12 October 2015

Intrigued By More Exposure of Black Folks Who Celebrate Indian Heritage

Today, I read an article on 'The Root' website by Yesha Callahan, "Social Media Celebrates Indigenous People's Day...Not That Other Holiday.' It was the catalyst for further research and viewing other articles.
Twitter Feed

The Root, Twitter and Facebook had this image of a young girl with a sign recognizing 'Indigenous People's Day' and what was more intriguing is the end reads "Native Strong and African-American Strong.'  What's the big deal about that...some would say.  Briefly, in our community there's been this rather amusing issue among many blacks claiming to have some Native American ancestry. It was always viewed as again... we want to be anything other than {totally} black and there's been jokes about it for decades.  Henry Louis Gates' research on our African-American identities addresses that issue and states that there are very few of us who can make that claim.  He also addressed that we have a very complicated history with Native Americans which entailed wars, slavery and tribes who helped escaping slaves.  The Buffalo Soldiers killed many Indians while supporting the very system that enslaved them and treated them as second class citizens.  There were some tribes who enslaved black folks.  In fact, with some exceptions there is this perception that Indians aren't receptive to African-Americans today.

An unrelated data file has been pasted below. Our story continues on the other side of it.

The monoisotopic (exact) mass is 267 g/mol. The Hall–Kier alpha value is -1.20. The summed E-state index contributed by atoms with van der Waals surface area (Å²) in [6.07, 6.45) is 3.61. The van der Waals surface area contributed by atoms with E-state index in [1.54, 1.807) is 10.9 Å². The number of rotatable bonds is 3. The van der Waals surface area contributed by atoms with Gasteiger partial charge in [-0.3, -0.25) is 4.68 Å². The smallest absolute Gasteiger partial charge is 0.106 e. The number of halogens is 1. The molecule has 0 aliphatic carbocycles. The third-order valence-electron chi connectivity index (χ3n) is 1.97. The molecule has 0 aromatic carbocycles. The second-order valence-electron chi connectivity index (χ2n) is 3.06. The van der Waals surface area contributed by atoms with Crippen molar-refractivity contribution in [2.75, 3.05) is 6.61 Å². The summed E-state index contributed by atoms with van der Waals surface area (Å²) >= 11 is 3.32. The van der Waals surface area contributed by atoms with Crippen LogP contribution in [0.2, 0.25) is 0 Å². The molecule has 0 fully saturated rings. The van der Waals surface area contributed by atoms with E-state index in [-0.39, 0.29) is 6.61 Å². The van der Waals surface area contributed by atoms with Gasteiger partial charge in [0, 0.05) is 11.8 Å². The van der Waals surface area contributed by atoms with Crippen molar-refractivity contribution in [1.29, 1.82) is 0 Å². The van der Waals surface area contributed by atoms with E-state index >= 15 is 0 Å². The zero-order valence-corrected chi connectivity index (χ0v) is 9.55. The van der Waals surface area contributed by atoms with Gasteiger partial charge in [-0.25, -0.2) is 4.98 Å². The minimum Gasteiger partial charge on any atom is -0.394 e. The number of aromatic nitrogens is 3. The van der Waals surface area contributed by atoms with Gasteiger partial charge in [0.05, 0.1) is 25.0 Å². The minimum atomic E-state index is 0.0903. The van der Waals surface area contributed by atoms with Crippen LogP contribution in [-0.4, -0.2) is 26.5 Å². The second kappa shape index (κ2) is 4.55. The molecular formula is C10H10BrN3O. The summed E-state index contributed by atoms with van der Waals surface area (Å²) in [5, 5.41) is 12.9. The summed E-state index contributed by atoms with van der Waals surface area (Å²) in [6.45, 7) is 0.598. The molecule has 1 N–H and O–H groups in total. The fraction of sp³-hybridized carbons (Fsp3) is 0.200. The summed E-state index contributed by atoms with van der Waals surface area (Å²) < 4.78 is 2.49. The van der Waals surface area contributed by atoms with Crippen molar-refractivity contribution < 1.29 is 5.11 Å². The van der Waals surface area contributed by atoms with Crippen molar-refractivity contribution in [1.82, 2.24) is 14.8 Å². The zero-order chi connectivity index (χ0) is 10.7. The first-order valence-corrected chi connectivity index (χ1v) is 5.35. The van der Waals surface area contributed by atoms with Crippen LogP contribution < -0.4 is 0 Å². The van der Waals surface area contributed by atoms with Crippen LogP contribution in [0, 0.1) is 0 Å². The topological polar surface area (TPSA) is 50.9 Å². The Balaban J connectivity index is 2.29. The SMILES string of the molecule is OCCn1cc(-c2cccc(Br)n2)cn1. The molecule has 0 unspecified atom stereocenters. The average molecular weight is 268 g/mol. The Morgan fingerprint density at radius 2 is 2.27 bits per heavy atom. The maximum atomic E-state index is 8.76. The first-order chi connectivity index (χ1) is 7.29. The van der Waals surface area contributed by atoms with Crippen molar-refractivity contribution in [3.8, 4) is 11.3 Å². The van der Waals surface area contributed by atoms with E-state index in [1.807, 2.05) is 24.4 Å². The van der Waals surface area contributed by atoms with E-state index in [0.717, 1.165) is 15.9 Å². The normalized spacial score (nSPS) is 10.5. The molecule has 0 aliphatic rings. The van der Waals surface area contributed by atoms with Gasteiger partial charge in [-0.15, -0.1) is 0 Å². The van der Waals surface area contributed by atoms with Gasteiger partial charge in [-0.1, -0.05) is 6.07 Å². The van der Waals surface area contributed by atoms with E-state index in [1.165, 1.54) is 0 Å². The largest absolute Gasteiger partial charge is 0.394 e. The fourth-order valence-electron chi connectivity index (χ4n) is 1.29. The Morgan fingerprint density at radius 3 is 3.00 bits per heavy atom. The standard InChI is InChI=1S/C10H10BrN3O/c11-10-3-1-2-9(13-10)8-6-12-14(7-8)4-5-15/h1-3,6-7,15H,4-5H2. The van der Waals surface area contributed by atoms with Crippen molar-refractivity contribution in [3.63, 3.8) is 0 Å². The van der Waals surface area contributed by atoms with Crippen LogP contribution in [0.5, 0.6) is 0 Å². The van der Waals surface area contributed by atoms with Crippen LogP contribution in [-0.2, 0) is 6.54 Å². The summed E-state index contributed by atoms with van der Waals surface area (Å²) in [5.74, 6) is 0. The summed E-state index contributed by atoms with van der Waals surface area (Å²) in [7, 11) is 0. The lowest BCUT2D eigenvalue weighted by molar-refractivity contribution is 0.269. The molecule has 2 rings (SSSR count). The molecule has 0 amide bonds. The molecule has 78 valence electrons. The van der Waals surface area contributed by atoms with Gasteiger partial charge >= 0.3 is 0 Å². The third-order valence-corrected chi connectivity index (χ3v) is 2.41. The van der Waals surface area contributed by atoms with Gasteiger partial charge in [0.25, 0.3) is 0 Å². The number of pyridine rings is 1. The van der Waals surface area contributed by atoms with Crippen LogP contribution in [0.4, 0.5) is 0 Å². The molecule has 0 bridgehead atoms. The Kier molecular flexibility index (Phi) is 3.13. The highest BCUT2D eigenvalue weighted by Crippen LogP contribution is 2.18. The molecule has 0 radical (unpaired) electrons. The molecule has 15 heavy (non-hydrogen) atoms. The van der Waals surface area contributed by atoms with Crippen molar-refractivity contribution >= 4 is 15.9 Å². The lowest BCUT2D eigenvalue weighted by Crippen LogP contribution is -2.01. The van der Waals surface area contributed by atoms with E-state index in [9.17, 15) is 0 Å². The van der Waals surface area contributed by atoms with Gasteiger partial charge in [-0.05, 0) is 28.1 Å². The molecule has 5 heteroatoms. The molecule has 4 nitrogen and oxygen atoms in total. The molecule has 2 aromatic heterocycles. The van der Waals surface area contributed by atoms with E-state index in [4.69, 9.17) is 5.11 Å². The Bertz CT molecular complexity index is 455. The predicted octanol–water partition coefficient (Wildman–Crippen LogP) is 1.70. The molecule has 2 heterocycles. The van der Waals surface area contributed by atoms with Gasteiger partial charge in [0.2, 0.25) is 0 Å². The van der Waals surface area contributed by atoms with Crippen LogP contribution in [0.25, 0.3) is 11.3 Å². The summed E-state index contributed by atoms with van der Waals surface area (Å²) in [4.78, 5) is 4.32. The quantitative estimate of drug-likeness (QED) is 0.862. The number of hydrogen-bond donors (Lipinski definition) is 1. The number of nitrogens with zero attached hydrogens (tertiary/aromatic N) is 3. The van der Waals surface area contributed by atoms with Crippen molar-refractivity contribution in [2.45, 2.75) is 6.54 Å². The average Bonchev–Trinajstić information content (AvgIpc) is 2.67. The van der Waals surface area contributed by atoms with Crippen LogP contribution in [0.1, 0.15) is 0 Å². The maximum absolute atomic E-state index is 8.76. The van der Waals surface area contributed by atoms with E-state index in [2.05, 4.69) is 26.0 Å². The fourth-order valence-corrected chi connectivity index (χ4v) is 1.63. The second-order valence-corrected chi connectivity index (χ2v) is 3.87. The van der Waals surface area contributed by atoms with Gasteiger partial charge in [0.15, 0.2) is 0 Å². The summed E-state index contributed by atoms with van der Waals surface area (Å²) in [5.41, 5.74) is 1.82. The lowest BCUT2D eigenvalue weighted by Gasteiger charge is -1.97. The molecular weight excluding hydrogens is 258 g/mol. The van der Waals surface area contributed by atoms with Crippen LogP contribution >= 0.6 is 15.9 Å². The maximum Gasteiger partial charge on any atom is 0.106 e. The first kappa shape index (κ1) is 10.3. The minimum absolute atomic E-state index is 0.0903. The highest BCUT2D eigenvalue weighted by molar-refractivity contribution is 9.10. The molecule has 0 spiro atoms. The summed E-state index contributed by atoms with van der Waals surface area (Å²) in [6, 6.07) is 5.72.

There were lawsuits filed by mixed ancestry black folks who aren't recognized by some Native American tribes and again it's that knock at the door that remains locked.  I must say that there is a unity movement afoot that also encompasses what we witnessed on October 10, 2015.   Thousands of blacks, people of color, Indians and other marginalized groups participated in the "Justice or Else" gathering on the capitol mall.  Many of us who were aware of the complicated notion of Columbus Day, with its myths and revisionism are clamoring for more exposure of this truth.  Social media has expanded it to the point that we are viewing articles and events that exceeds previous efforts.

Years ago, on the Phil Donahue Show there was a Harvard educated Native American Chief in full dress and a African American leader {name escapes me} discussing the state of minorities in this country.  I can't remember the exact quote but the essence of the statement by the former is that...America put them on the reservation and blacks on the plantation and went about building this nation.  They were talking coalition then but nothing came of it. I'm sure 'tribalism' and which group suffered the most dialogues had something to do with it.

We must recognized that the crumbs thrown to oppressed people keep us fighting among ourselves instead of galvanizing to empower our groups to become truly first class citizens with 'inalienable' rights. We must correct how this country has reneged on treaties and find solutions for those of us who were here long before Columbus lost his way.

There is more to write but I did say..... BRIEFLY!

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